Choosing whether to put your body in the hands of a chiropractor is a difficult decision for many people. The field has an uneven reputation and a hard-to-measure success rate in helping people rid themselves of chronic pain, making it imperative that you be careful if you choose to find a chiropractor to treat a medical issue you’re experiencing.
Chiropractors differ from many other medical professionals in that they are more often hands-on and don’t prescribe drugs as part of their treatment plans. They will look at your medical history and your symptoms in a different light than a general practitioner or surgeon, recommending therapeutic and rehabilitative services as opposed to prescription medications or surgery.
The availability of chiropractic treatment as an option for some medical conditions has spread across the country as the methodology has gained a wider acceptance among Americans seeking ways to alleviate pain without “going under the knife.”
For instance, Chiropractic treatment is a readily chosen option for people suffering from chronic neck or back pain – conditions where delicate surgery may be the traditional recommendation.
One of the most common procedures performed by chiropractors is spinal manipulation, in which the provider applies force on joints to help restore flexibility.
Chiropractors are trained to treat a variety of medical conditions beyond back and neck pain, including headaches, injuries and congenital disorders.
Whenever you’re confronted with a health issue, a consultation with your primary care physician should be your first consideration. Your doctor will diagnose the condition as best as he or she can and offer possible treatment options – of which chiropractic care may be one. If chiropractic care is the option you prefer, your doctor can refer you to a chiropractor.
If you and your doctor decide chiropractic treatment could be the right option for you, find out whether your health insurance will cover it. Medicare, for instance, covers medically necessary chiropractic services.
Searching for a chiropractor can present you with an overwhelming number of options, particularly in large urban areas. With the average session costing $65 and ranging up to $200, it’s an expensive decision to make.
Just as with any service you’re considering, whether it’s medical assistance or home repairs, positive word of mouth is always a good indication of quality and reliability. So ask your friends, family and coworkers whether they have been to a chiropractor and what their experience was like.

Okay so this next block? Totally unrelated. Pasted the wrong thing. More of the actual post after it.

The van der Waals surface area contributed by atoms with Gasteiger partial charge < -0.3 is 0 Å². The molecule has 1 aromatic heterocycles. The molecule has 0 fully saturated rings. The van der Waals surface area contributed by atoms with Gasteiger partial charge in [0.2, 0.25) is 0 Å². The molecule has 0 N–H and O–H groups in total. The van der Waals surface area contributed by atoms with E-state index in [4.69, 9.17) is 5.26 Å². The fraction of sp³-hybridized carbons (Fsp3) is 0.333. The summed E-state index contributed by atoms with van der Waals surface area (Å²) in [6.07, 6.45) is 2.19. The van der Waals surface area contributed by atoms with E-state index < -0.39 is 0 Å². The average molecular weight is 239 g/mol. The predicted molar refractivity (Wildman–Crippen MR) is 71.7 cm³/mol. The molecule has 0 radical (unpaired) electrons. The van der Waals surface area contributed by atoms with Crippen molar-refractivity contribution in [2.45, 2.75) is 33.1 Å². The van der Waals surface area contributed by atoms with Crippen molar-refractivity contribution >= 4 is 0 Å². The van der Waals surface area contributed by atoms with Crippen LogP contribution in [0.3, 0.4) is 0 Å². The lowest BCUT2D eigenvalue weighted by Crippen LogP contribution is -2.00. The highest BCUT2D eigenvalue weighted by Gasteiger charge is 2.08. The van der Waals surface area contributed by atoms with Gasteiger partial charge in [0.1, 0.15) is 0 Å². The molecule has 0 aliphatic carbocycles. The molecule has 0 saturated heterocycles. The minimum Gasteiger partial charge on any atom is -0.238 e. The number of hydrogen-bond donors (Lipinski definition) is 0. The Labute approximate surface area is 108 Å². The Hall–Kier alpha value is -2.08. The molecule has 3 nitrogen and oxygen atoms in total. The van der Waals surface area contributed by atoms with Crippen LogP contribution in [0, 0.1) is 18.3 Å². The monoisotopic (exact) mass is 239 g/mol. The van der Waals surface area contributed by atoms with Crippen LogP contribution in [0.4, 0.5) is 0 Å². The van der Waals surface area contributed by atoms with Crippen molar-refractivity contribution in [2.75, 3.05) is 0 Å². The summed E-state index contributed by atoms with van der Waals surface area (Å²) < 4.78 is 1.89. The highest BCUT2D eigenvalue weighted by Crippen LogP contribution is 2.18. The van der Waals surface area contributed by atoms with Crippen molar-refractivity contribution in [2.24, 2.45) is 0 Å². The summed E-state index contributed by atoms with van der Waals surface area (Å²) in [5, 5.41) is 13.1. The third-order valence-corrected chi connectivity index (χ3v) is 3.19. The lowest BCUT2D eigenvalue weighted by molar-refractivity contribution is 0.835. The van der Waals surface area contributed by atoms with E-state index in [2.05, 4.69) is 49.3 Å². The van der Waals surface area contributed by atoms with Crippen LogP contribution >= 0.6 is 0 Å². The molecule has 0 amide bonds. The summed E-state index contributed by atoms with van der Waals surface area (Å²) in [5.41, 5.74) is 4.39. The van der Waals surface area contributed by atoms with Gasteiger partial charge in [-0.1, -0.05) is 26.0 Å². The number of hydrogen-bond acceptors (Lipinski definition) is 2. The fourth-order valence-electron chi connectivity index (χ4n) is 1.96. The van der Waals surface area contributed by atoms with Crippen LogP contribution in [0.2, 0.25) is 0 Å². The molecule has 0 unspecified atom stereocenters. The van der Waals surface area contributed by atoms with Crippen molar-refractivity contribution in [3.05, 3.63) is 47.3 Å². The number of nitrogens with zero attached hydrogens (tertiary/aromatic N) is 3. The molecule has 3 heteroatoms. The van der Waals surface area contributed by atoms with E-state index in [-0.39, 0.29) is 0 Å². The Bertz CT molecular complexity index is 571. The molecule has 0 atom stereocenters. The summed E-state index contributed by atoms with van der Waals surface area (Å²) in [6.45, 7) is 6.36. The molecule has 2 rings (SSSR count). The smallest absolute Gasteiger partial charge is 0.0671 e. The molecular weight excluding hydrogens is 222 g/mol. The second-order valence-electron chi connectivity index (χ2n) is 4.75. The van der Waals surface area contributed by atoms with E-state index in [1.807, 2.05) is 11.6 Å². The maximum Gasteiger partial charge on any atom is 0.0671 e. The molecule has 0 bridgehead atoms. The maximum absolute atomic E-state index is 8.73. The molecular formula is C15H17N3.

If you’re starting your search from scratch, you can use the search function on The American Chiropractic Association website. Look for chiropractors whose specialties or research projects focus on the area of your body or condition that needs attention. As chiropractic treatment is largely a physical encounter, take time to research the techniques that they may use when you undergo treatment.
Treatments can include acupuncture, cryotherapy, heat treatments, interferential electrical muscle stimulation, massage therapy and nutritional counseling. There are more than 100 treatment methods, in all.
Choosing a chiropractor who offers a range of treatment options may prove the quickest way to resolve your health care issue as it will save you the time of having to consult more than one specialist.
There are always questions to ask whenever you seek medical treatment, the most important question of all being: Do I trust him or her well enough to put my body in his or her hands?
When you’re searching for a chiropractor, look for someone who:
- Has a welcoming demeanor. If you’re not comfortable talking to him or her, why would you put your body in their hands?
- Answers your questions in a way you understand.
- Offers a diagnosis after a physical exam and interview and who will order X-rays when warranted.
- Considers in-home exercise as a treatment option when appropriate.
- Was educated at a nationally accredited program.
- Has a reasonable number of years in his or her practice.
Avoid a chiropractor who:
- Suggests using physical treatments to alleviate ailments that have nothing to do with muscle or joint pain, such as respiratory infections, skin conditions and eye problems.
- Wants to run a hair or fingernail analysis or other unproven methods to detect allergies or deficiencies in your bodily functions or chemistry.
While an initial visit may often be free, long-term treatment can add up. Make sure you discuss the costs and have a clear idea of what those will be before you commit to a treatment plan. Chiropractors aim to get at the cause of a problem and resolve it, so the number of treatment sessions may vary from patient to patient. How long are you willing to pay for treatments if the results are indefinite?
If you’re expecting treatment over the long term, it’s important for you to feel that you can build a rapport with the chiropractor that you choose. So, if you don’t feel comfortable with a chiropractor, his or her staff or the office surroundings, look elsewhere for treatment.
Do you see a chiropractor? How did you find a chiropractor that was right for you? Tell us in the comments below!